Liz

Liz was born in Arkansas. She came to California during the Great Migration in the 1940s.  She began working for the Connor family in the mid-1950s, and remained with Todd's family until her death at 82.  Like other day workers, she was financially poor and had to work her entire life without retirement. 

Although his parents would have preferred it differently, Todd insisted that she be part of the family photo at Todd's wedding in the 1980s.  This is the only photo Todd has of Liz.  She was a simple and unassuming woman, which made the power of her presence all the more compelling. 

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Todd Connor

Todd Connor reveals the shocking truth of his childhood — a story he has held private until now.  

Mr. Connor is an entrepreneur who has started several businesses in Northern California during his thirty year career.  He still lives in the San Francisco Bay Area where he grew up and where this story takes place.  He has two grown children and a beautiful, loving wife.  He is involved in several non-profits focused on the reconciliation of Blacks and whites in Oakland, CA., and its surrounding neighborhoods.  He speaks regularly at his local church and serves as one of its part-time pastors.  In his spare time, he enjoys bike riding, tennis, and of course, writing.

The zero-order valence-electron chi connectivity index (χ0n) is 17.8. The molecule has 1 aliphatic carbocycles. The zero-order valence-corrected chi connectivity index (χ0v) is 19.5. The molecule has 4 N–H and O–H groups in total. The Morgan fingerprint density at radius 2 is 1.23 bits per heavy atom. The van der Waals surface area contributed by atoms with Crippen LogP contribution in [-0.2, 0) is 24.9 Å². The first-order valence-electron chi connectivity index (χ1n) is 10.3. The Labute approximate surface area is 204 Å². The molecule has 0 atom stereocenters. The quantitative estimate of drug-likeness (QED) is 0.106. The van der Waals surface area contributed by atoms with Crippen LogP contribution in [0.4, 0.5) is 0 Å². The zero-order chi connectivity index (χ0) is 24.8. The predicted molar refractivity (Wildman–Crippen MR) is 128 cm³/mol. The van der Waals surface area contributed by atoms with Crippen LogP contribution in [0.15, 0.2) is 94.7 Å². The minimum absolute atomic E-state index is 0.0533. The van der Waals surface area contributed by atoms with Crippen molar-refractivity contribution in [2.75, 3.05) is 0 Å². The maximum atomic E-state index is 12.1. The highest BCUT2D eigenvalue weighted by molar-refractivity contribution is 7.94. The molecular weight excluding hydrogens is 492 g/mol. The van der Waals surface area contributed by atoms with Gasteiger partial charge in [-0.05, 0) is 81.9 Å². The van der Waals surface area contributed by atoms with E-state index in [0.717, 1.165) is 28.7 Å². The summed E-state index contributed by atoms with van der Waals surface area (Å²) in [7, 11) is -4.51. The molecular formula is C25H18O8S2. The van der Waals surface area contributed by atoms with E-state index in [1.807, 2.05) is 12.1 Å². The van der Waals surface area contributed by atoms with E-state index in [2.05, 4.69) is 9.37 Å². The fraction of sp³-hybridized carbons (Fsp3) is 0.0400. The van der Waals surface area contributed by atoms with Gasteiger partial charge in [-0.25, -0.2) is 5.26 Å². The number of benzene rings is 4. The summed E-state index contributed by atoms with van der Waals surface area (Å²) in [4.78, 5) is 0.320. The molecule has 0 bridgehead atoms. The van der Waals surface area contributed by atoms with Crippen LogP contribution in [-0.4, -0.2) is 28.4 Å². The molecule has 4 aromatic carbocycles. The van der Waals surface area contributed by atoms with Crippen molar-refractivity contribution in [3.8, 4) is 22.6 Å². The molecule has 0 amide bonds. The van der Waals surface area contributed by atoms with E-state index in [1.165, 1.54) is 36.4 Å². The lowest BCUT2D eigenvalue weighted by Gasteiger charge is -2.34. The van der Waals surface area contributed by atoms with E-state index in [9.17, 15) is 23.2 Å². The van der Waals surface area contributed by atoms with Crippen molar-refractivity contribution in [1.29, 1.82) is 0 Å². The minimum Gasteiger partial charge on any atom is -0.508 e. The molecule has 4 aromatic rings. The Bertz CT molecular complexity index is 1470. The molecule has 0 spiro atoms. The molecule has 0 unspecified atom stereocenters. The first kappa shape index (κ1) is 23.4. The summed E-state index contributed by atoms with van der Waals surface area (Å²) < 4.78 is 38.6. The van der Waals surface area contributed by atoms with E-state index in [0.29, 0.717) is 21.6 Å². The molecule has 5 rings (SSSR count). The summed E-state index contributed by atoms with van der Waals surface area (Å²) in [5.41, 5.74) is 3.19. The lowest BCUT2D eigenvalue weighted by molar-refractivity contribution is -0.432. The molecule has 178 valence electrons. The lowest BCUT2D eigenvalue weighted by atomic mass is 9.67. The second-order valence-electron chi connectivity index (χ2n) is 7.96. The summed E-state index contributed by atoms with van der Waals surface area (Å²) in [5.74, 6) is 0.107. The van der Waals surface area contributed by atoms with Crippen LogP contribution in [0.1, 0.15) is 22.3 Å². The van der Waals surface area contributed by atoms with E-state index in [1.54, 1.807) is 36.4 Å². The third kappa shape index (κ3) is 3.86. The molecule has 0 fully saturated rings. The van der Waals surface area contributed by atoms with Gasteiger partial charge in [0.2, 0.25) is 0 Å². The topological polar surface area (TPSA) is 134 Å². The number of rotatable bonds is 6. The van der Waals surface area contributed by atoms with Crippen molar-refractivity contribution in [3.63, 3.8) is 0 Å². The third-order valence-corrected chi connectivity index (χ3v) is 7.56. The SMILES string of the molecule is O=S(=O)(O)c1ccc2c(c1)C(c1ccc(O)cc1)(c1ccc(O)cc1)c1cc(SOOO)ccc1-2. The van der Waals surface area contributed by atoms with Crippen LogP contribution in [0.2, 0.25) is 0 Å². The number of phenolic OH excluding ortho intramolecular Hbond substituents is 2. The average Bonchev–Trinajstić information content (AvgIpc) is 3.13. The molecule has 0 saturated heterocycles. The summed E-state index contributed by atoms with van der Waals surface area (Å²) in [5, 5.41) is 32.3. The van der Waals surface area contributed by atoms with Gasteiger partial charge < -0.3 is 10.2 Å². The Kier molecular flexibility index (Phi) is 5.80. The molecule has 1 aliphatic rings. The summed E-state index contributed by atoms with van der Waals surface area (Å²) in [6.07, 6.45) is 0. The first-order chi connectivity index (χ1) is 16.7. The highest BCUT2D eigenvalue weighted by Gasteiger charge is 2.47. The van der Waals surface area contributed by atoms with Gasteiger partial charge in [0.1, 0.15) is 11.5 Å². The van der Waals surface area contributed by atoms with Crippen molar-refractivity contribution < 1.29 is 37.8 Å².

“For years, I have tried to describe to people what it was like to be the victim of child abuse." Connor said.   "Even more complicated was explaining the deep love I experienced from the most implausible source — the poor, heavyset Black woman my parents hired as their maid. I would tell stories, but it seemed difficult for others to  understand the extreme contrasts of love and hatred coexisting in my early life.  It was my desire for people to feel the realities of my experience. I knew I needed to bring them into that drama to have them feel what my siblings and I felt as small children growing up with a psychotic mother, an uncaring father, and a loving Black woman who exuded God-like love and herculean bravery during the turbulent '60s while she, and her race, were simultaneously being abused by American society.”